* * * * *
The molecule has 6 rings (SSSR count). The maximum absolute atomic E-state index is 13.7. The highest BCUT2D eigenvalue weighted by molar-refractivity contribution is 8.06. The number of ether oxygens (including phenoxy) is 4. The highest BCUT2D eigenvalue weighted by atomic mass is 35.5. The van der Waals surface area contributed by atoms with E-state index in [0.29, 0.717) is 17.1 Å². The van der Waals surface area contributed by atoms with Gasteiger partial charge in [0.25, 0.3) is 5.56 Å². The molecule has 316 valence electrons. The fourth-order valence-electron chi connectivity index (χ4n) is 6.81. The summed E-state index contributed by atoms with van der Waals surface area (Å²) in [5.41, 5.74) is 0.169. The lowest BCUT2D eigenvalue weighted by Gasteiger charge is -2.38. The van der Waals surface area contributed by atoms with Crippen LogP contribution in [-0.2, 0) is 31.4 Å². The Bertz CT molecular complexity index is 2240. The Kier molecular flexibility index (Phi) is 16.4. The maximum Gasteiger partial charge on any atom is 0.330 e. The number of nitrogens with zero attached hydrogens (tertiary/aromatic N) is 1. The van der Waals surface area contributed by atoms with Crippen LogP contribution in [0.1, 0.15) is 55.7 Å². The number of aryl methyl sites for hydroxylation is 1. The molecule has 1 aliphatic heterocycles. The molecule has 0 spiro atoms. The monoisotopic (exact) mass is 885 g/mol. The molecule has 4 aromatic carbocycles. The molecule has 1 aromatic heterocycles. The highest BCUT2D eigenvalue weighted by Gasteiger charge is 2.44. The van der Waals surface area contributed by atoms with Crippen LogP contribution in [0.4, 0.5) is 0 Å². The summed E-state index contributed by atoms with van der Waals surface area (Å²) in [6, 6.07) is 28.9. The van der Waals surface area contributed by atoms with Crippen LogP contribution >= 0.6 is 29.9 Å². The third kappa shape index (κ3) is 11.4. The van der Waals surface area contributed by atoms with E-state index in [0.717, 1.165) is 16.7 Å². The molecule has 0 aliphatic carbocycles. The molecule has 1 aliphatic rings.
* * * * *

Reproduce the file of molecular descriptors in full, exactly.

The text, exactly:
The molecule has 6 rings (SSSR count). The maximum absolute atomic E-state index is 13.7. The highest BCUT2D eigenvalue weighted by molar-refractivity contribution is 8.06. The number of ether oxygens (including phenoxy) is 4. The highest BCUT2D eigenvalue weighted by atomic mass is 35.5. The van der Waals surface area contributed by atoms with E-state index in [0.29, 0.717) is 17.1 Å². The van der Waals surface area contributed by atoms with Gasteiger partial charge in [0.25, 0.3) is 5.56 Å². The molecule has 316 valence electrons. The fourth-order valence-electron chi connectivity index (χ4n) is 6.81. The summed E-state index contributed by atoms with van der Waals surface area (Å²) in [5.41, 5.74) is 0.169. The lowest BCUT2D eigenvalue weighted by Gasteiger charge is -2.38. The van der Waals surface area contributed by atoms with Crippen LogP contribution in [-0.2, 0) is 31.4 Å². The Bertz CT molecular complexity index is 2240. The Kier molecular flexibility index (Phi) is 16.4. The maximum Gasteiger partial charge on any atom is 0.330 e. The number of nitrogens with zero attached hydrogens (tertiary/aromatic N) is 1. The van der Waals surface area contributed by atoms with Crippen LogP contribution in [0.1, 0.15) is 55.7 Å². The number of aryl methyl sites for hydroxylation is 1. The molecule has 1 aliphatic heterocycles. The molecule has 0 spiro atoms. The monoisotopic (exact) mass is 885 g/mol. The molecule has 4 aromatic carbocycles. The molecule has 1 aromatic heterocycles. The highest BCUT2D eigenvalue weighted by Gasteiger charge is 2.44. The van der Waals surface area contributed by atoms with Crippen LogP contribution in [0.4, 0.5) is 0 Å². The summed E-state index contributed by atoms with van der Waals surface area (Å²) in [6, 6.07) is 28.9. The van der Waals surface area contributed by atoms with Crippen LogP contribution >= 0.6 is 29.9 Å². The third kappa shape index (κ3) is 11.4. The van der Waals surface area contributed by atoms with E-state index in [0.717, 1.165) is 16.7 Å². The molecule has 0 aliphatic carbocycles. The molecule has 1 aliphatic rings.